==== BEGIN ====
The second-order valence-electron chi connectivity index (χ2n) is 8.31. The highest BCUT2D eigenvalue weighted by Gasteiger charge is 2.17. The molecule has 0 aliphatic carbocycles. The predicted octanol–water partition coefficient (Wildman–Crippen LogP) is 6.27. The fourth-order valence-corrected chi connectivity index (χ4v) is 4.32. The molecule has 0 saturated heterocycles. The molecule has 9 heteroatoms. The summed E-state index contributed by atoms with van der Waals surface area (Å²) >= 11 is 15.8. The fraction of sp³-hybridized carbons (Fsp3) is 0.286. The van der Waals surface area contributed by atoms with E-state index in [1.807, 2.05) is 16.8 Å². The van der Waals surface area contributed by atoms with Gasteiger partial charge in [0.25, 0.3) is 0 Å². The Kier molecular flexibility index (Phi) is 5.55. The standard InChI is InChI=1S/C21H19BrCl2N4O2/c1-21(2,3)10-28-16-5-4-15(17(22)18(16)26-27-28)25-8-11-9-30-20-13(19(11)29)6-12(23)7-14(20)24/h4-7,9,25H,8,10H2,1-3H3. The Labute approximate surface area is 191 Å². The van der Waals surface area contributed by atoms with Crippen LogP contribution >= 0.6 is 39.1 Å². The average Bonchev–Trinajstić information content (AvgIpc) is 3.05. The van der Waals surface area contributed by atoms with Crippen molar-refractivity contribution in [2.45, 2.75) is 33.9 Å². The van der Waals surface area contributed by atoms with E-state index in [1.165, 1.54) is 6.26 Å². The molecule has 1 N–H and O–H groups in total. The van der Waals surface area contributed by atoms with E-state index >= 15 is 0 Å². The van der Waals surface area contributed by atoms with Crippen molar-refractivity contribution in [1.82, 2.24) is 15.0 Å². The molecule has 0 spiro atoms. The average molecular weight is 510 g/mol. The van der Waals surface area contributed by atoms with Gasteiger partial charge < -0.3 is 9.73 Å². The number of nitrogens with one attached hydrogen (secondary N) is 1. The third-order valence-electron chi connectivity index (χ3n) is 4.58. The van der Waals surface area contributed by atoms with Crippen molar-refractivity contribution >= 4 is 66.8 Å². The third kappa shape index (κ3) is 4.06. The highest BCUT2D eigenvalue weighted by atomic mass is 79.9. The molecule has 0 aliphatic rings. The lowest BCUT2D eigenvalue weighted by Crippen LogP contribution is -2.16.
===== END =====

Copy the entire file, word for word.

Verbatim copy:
The second-order valence-electron chi connectivity index (χ2n) is 8.31. The highest BCUT2D eigenvalue weighted by Gasteiger charge is 2.17. The molecule has 0 aliphatic carbocycles. The predicted octanol–water partition coefficient (Wildman–Crippen LogP) is 6.27. The fourth-order valence-corrected chi connectivity index (χ4v) is 4.32. The molecule has 0 saturated heterocycles. The molecule has 9 heteroatoms. The summed E-state index contributed by atoms with van der Waals surface area (Å²) >= 11 is 15.8. The fraction of sp³-hybridized carbons (Fsp3) is 0.286. The van der Waals surface area contributed by atoms with E-state index in [1.807, 2.05) is 16.8 Å². The van der Waals surface area contributed by atoms with Gasteiger partial charge in [0.25, 0.3) is 0 Å². The Kier molecular flexibility index (Phi) is 5.55. The standard InChI is InChI=1S/C21H19BrCl2N4O2/c1-21(2,3)10-28-16-5-4-15(17(22)18(16)26-27-28)25-8-11-9-30-20-13(19(11)29)6-12(23)7-14(20)24/h4-7,9,25H,8,10H2,1-3H3. The Labute approximate surface area is 191 Å². The van der Waals surface area contributed by atoms with Crippen LogP contribution >= 0.6 is 39.1 Å². The average Bonchev–Trinajstić information content (AvgIpc) is 3.05. The van der Waals surface area contributed by atoms with Crippen molar-refractivity contribution in [2.45, 2.75) is 33.9 Å². The van der Waals surface area contributed by atoms with E-state index in [1.165, 1.54) is 6.26 Å². The molecule has 1 N–H and O–H groups in total. The van der Waals surface area contributed by atoms with E-state index >= 15 is 0 Å². The van der Waals surface area contributed by atoms with Crippen molar-refractivity contribution in [1.82, 2.24) is 15.0 Å². The molecule has 0 spiro atoms. The average molecular weight is 510 g/mol. The van der Waals surface area contributed by atoms with Gasteiger partial charge < -0.3 is 9.73 Å². The number of nitrogens with one attached hydrogen (secondary N) is 1. The third-order valence-electron chi connectivity index (χ3n) is 4.58. The van der Waals surface area contributed by atoms with Crippen molar-refractivity contribution >= 4 is 66.8 Å². The third kappa shape index (κ3) is 4.06. The highest BCUT2D eigenvalue weighted by atomic mass is 79.9. The molecule has 0 aliphatic rings. The lowest BCUT2D eigenvalue weighted by Crippen LogP contribution is -2.16.